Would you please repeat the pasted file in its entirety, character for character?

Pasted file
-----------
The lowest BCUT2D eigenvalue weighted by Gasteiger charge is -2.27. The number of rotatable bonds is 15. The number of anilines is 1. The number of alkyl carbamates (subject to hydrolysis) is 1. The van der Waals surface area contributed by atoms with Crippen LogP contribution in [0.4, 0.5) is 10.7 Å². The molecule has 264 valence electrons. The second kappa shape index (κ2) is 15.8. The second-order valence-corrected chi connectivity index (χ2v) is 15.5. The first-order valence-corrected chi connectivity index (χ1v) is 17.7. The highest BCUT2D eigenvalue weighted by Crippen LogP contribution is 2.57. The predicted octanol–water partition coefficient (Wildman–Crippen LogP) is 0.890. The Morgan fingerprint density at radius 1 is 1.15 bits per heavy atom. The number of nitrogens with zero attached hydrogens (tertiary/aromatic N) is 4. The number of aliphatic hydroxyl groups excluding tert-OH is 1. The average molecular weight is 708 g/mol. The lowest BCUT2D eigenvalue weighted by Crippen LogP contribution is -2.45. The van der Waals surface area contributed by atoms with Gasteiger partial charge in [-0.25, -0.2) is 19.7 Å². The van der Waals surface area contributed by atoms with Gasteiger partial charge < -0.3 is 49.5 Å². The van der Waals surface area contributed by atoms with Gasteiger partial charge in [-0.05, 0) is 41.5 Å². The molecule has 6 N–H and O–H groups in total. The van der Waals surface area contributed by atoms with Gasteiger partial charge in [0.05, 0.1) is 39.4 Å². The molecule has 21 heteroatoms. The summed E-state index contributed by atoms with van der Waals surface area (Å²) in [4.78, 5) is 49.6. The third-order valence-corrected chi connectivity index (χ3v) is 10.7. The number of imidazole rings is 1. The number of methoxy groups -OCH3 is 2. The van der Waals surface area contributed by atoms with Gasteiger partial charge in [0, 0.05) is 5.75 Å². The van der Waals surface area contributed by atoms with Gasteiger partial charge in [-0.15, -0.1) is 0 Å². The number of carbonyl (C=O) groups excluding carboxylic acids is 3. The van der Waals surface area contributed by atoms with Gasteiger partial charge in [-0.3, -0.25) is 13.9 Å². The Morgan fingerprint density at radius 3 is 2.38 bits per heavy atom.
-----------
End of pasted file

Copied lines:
The lowest BCUT2D eigenvalue weighted by Gasteiger charge is -2.27. The number of rotatable bonds is 15. The number of anilines is 1. The number of alkyl carbamates (subject to hydrolysis) is 1. The van der Waals surface area contributed by atoms with Crippen LogP contribution in [0.4, 0.5) is 10.7 Å². The molecule has 264 valence electrons. The second kappa shape index (κ2) is 15.8. The second-order valence-corrected chi connectivity index (χ2v) is 15.5. The first-order valence-corrected chi connectivity index (χ1v) is 17.7. The highest BCUT2D eigenvalue weighted by Crippen LogP contribution is 2.57. The predicted octanol–water partition coefficient (Wildman–Crippen LogP) is 0.890. The Morgan fingerprint density at radius 1 is 1.15 bits per heavy atom. The number of nitrogens with zero attached hydrogens (tertiary/aromatic N) is 4. The number of aliphatic hydroxyl groups excluding tert-OH is 1. The average molecular weight is 708 g/mol. The lowest BCUT2D eigenvalue weighted by Crippen LogP contribution is -2.45. The van der Waals surface area contributed by atoms with Gasteiger partial charge in [-0.25, -0.2) is 19.7 Å². The van der Waals surface area contributed by atoms with Gasteiger partial charge < -0.3 is 49.5 Å². The van der Waals surface area contributed by atoms with Gasteiger partial charge in [-0.05, 0) is 41.5 Å². The molecule has 6 N–H and O–H groups in total. The van der Waals surface area contributed by atoms with Gasteiger partial charge in [0.05, 0.1) is 39.4 Å². The molecule has 21 heteroatoms. The summed E-state index contributed by atoms with van der Waals surface area (Å²) in [4.78, 5) is 49.6. The third-order valence-corrected chi connectivity index (χ3v) is 10.7. The number of imidazole rings is 1. The number of methoxy groups -OCH3 is 2. The van der Waals surface area contributed by atoms with Gasteiger partial charge in [0, 0.05) is 5.75 Å². The van der Waals surface area contributed by atoms with Gasteiger partial charge in [-0.15, -0.1) is 0 Å². The number of carbonyl (C=O) groups excluding carboxylic acids is 3. The van der Waals surface area contributed by atoms with Gasteiger partial charge in [-0.3, -0.25) is 13.9 Å². The Morgan fingerprint density at radius 3 is 2.38 bits per heavy atom.